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Why Bob Diamond should resign from Barclays
(Update) It’s not the falling share price that should force Diamond out. It’s what this Libor scandal says about him and his bank.
(Update) Surely not even Bob Diamond can survive in his job as chief executive of Barclays (BARC.L) for much longer?
The bank’s share price is tumbling as public outrage grows at its role in manipulating the Libor interbank lending rate during the financial crisis.
The political heat is growing too. Lord Oakeshott, the Lib Dem peer, was swift in demanding yesterday that Diamond should go.
With both the prime minister and the chancellor demanding answers from Diamond, and the chairman of the House of Commons Treasury Select Committee summoning him to explain himself, Diamond is once again in the firing line. He won't be able to use that line about making bankers 'cuddly' after what we learned yesterday.
With the Serious Fraud Office in discussions with the FSA over the scandal and the chancellor referring to the possibility of criminal prosecutions against indviduals over the market abuse, the sense of crisis at Barclays can only increase.
Also hitting the share price - now down 10% - will be fears of further litigation. Yesterday’s record set of fines of £291 million will dent the bank’s half-year profits, but they do mark a settlement with UK and US authorities.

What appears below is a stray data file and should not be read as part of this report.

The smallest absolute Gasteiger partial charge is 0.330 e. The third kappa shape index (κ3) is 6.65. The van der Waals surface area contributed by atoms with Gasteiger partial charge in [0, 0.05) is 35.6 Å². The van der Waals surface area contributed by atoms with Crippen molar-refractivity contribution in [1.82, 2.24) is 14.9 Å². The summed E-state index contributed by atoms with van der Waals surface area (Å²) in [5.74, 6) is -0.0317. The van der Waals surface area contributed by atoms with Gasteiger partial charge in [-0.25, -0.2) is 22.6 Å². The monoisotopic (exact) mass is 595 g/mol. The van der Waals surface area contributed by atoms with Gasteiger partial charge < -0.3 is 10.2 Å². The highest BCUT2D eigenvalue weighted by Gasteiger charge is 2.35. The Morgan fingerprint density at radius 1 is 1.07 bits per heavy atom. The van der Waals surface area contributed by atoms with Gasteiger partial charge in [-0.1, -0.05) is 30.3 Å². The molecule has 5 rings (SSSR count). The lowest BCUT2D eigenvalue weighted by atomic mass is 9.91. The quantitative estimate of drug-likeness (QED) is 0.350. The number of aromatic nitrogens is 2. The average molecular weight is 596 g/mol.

However, there is no such agreement with investors and corporate clients, who have already launched a class-action lawsuit against Barclays in the US over the Libor scandal. The FSA’s summary of the case with its incriminating emails and messages from Barclays traders celebrating the money they were making from fixing Libor will give their lawyers plenty of ammunition to pursue their action.
Stockbroker Cenkos Securities says the total cost of litigation could ‘dwarf’ the size of the fines. Homeowners with mortgages linked to Libor that may have been more expensive than they should have been may also be tempted to join in the bun fight.
Meanwhile, the ongoing eurozone crisis makes matters worse as it weakens all financial shares.
But it’s not the falling share price that should force Diamond out. It’s what this scandal says about him and his bank that is so damning.
Once again we have seen bankers put their profits and self-interest ahead of the public. We are preparing a Q&A to explain what Libor is and how it works. But the short answer is that it is the rate of interest that banks use to lend to one another. It is a vital benchmark used to price transactions in the multi-trillion-pound markets in currencies, bonds and loans.
It is simply a fundamental matter of trust. Can we trust our big banks to be the guardian of the financial system that we need to live our daily lives and for the economy to function properly?
More about this:
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